Carrie Bickmore Says Traumatic Birth Experience Impacted Her Mental Health

Carrie Bickmore has revealed that she saw a psychologist after the traumatic birth of her first son Ollie left her terrified to do it again with daughter Evie.  In a candid chat on The Weekly With Charlie Pickering, The Project host said that she wanted to be open about her family’s struggles with mental health, noting that she has had […]

by | Jun 20, 2019

Carrie Bickmore has revealed that she saw a psychologist after the traumatic birth of her first son Ollie left her terrified to do it again with daughter Evie. 

In a candid chat on The Weekly With Charlie PickeringThe Project host said that she wanted to be open about her family’s struggles with mental health, noting that she has had anxiety and her partner Chris has OCD. 

Watch Carrie’s chat about mental health below.

“We don’t spend a lot of time talking about it, I think,” the 38-year-old began.

“That’s what we have and we both openly see, I saw psychologists when I was pregnant with Evie,” she said of her and her partner’s experiences with therapy. “I had this real fear of giving birth to Evie because I nearly died after I gave birth to Ollie.”

“We don’t take special time to talk about as if it’s a strange thing or a thing to be ashamed of or anything, it’s who we are,’ she said, saying there should not be a stigma towards mental illness.”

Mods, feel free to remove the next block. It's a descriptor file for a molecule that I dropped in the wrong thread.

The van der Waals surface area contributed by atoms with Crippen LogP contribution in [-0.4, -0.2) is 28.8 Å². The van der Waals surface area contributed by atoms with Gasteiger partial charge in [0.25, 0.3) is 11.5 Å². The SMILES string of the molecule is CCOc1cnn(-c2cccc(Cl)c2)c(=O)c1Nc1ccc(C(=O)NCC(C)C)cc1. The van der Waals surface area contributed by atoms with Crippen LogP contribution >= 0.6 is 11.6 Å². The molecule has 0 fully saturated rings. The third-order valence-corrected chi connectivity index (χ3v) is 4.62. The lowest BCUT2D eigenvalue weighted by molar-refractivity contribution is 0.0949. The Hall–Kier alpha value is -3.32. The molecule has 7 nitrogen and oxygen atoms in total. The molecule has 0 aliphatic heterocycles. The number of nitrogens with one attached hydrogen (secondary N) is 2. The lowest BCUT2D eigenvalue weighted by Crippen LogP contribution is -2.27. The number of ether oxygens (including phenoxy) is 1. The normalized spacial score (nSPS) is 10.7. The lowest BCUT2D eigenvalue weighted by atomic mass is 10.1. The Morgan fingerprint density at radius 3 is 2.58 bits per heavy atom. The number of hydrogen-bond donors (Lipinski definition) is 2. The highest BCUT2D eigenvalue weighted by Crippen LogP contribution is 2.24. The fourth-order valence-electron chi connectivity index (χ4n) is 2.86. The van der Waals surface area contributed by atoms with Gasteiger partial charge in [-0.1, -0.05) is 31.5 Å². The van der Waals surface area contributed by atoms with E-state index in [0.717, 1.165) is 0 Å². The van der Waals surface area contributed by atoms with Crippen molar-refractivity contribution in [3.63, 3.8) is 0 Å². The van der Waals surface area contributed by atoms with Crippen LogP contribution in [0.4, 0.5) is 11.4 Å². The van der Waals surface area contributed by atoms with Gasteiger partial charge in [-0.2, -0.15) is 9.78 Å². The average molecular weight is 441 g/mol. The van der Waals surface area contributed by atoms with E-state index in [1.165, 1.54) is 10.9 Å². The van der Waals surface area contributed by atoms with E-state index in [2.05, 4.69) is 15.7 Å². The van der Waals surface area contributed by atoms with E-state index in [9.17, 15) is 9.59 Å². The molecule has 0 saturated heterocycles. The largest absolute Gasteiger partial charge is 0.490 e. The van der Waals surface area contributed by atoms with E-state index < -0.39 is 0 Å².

RELATED: Carrie Bickmore Shares The Honest Reality About Having A Baby At 37

In a previous interview with marie claire, Carrie said that 10 days after welcoming Oliver she suffered from a severe haemorrhage that nearly killed.

“If had I not been able to head straight to a hospital and have an operation and blood transfusions, I would have died.”

Carrie has also spoken about the trauma of going through child birth again on her Hit Network radio show.

“Giving birth is a full on thing, it’s beautiful, it’s special, but it’s also traumatic,” she said. “It’s painful, I would have done anything to have the experience erased from my mind. They say you forget and that’s why you go back again. I never forgot. The funniest part, it’s hard to get your head around what actually happens.”

RELATED: Carrie Bickmore Reflects On Her Miscarriages For The First Time

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‘After 3 Miscarriages, This is How I Processed the Trauma’

With October marking International Pregnancy Loss Awareness Month, we spoke to survivor of multiple miscarriages and women's health lobbyist Samantha Payne, CEO and Co-Founder of Pink Elephants - Australia’s only national support service dedicated solely to miscarriage and early pregnancy loss.

Here's her story.

What is your experience with miscarriage?

I have lost 3 babies to miscarriage, my first was a missed miscarriage - I walked into a scan expecting to show my then-toddler her baby sibling on the screen only to be met with 'I'm sorry there is no heartbeat.' I had to endure a weekend with that baby dead inside of me before I could be fitted in for a D&C.

My next miscarriage happened 6 months later - I started to bleed on holiday with friends, I told no one, I was deeply ashamed. I passed that baby alone in the shower at 3am, forever traumatised as I had to flush the remains down the toilet.